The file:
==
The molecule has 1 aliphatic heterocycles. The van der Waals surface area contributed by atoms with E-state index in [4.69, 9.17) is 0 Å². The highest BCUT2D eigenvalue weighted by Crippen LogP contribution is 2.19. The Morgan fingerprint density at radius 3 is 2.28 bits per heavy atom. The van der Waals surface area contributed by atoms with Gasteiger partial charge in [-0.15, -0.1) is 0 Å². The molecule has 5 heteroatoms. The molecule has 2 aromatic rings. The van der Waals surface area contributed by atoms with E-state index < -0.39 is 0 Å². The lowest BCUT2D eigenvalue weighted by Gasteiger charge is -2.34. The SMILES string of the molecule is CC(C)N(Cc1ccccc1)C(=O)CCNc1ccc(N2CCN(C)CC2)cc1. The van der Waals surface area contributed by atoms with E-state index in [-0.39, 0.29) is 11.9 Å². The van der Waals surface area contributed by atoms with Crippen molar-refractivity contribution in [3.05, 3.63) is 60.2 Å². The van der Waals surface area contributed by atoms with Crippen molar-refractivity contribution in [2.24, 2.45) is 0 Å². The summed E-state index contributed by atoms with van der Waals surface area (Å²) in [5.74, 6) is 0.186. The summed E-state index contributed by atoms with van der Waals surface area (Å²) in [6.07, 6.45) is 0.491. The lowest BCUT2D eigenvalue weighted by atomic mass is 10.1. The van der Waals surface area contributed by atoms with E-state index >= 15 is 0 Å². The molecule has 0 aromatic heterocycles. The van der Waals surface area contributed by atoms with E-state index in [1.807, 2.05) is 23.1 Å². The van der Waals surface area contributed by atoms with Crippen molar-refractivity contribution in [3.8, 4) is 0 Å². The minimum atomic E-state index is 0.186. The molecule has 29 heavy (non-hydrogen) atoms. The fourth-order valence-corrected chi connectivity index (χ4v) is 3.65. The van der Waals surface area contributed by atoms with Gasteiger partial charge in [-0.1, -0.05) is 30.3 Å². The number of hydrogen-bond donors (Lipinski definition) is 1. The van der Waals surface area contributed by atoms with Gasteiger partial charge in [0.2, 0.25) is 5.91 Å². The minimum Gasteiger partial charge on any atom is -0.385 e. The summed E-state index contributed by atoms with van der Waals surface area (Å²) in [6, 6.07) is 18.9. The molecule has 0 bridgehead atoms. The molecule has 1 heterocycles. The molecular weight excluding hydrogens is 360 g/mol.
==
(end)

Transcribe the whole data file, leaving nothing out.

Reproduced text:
The molecule has 1 aliphatic heterocycles. The van der Waals surface area contributed by atoms with E-state index in [4.69, 9.17) is 0 Å². The highest BCUT2D eigenvalue weighted by Crippen LogP contribution is 2.19. The Morgan fingerprint density at radius 3 is 2.28 bits per heavy atom. The van der Waals surface area contributed by atoms with Gasteiger partial charge in [-0.15, -0.1) is 0 Å². The molecule has 5 heteroatoms. The molecule has 2 aromatic rings. The van der Waals surface area contributed by atoms with E-state index < -0.39 is 0 Å². The lowest BCUT2D eigenvalue weighted by Gasteiger charge is -2.34. The SMILES string of the molecule is CC(C)N(Cc1ccccc1)C(=O)CCNc1ccc(N2CCN(C)CC2)cc1. The van der Waals surface area contributed by atoms with E-state index in [-0.39, 0.29) is 11.9 Å². The van der Waals surface area contributed by atoms with Crippen molar-refractivity contribution in [3.05, 3.63) is 60.2 Å². The van der Waals surface area contributed by atoms with Crippen molar-refractivity contribution in [2.24, 2.45) is 0 Å². The summed E-state index contributed by atoms with van der Waals surface area (Å²) in [5.74, 6) is 0.186. The summed E-state index contributed by atoms with van der Waals surface area (Å²) in [6.07, 6.45) is 0.491. The lowest BCUT2D eigenvalue weighted by atomic mass is 10.1. The van der Waals surface area contributed by atoms with E-state index >= 15 is 0 Å². The molecule has 0 aromatic heterocycles. The van der Waals surface area contributed by atoms with E-state index in [1.807, 2.05) is 23.1 Å². The van der Waals surface area contributed by atoms with Crippen molar-refractivity contribution in [3.8, 4) is 0 Å². The minimum atomic E-state index is 0.186. The molecule has 29 heavy (non-hydrogen) atoms. The fourth-order valence-corrected chi connectivity index (χ4v) is 3.65. The van der Waals surface area contributed by atoms with Gasteiger partial charge in [-0.1, -0.05) is 30.3 Å². The number of hydrogen-bond donors (Lipinski definition) is 1. The van der Waals surface area contributed by atoms with Gasteiger partial charge in [0.2, 0.25) is 5.91 Å². The minimum Gasteiger partial charge on any atom is -0.385 e. The summed E-state index contributed by atoms with van der Waals surface area (Å²) in [6, 6.07) is 18.9. The molecule has 0 bridgehead atoms. The molecule has 1 heterocycles. The molecular weight excluding hydrogens is 360 g/mol.